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Stripping French citizenship: What all the fuss is about

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Photo: AFP
07:37 CET+01:00
A measure to strip convicted terrorists of their nationality has sharply divided opinion in France, where it may become enshrined in the constitution. What issues are involved?

A Dark history

During World War I, a law allowed people from enemy countries such as Germany, Austria and Hungary to be stripped of their French nationality.

During World War II, the practice affected some 15,000 people, including 7,000 Jews.

Also targeted were those who joined Charles De Gaulle's Free France movement, including the general himself.

The law today

Under current law, no one may be stripped of French nationality who would become stateless as a result.

The measure can be imposed on those who have acquired French citizenship and been convicted of treason or terrorism.

Only 13 people with terrorism convictions have lost their French citizenship since 1996.

The proposal to enshrine the measure in the constitution stipulates that it would be applied only to those dual nationals born in France, and not to naturalized French citizens.

Critics say the change should simply be made to the law without writing it into the constitution.

Either way, many fear that dual nationals will be targeted.

"These people will feel stigmatized, left aside from everyone else and considered different," France's leading human right's lawyer Patrick Baudouin told The Local.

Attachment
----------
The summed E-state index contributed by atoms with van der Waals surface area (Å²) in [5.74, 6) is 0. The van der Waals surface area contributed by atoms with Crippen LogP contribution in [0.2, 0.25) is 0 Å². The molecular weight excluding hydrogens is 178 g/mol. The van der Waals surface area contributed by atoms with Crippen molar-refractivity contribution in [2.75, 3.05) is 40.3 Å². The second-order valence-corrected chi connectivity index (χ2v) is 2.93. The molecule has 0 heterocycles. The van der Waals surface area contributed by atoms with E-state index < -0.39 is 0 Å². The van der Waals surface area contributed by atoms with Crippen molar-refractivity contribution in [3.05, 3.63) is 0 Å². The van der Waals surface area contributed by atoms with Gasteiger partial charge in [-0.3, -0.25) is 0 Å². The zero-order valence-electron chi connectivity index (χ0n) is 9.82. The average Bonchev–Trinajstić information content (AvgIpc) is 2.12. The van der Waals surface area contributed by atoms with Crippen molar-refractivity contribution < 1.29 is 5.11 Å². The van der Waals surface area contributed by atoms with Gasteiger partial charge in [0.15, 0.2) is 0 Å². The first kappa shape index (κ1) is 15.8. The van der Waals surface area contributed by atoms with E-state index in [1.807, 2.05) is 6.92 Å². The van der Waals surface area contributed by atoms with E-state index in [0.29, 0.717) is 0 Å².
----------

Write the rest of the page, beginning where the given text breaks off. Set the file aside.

Patrick Weil, a political scientist who met Hollande and advised him against the decision told AFP: "The constitution is a text that is written to unify the people and this does the opposite. People know that reinforcing the cohesion of the nation is, in the long term, the only way to defeat terrorism, and this proposal creates an immediate division in the country," he said.

SEE ALSO: Why stripping jihadists' French nationality is wrong

Why stripping jihadists' French nationality is mad

What about statelessness?

As it stands, the proposal could theoretically make it possible to leave a person stateless.

France has pledged to ratify the 1961 UN Convention on the Reduction of Statelessness, but the treaty makes exceptions in certain cases, notably for a person who "has conducted himself in a manner seriously prejudicial to the
vital interests of the State".

World variations

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Some states such as Germany have no provision for stripping people of their nationality, while in others it can apply to all, and in still others it applies only to dual nationals.

Canada's liberal new Prime Minister Justin Trudeau has vowed to repeal the provision imposed after a 2014 attack on parliament by a jihadist.

Croatia, Finland, Japan, Hungary, Portugal, Serbia and Sweden have no such law.

Treason is a basis for losing US nationality, while British citizenship can be withdrawn in cases of terrorist activity, espionage, organized crime and war crimes.

Bahrain and Kuwait regularly withdraw nationality in cases of terrorism and state security.

Dual nationals convicted on terror charges in Belgium face losing their Belgian citizenship, while Bulgaria, Denmark, Macedonia, the Netherlands, Romania and Spain have similar laws.

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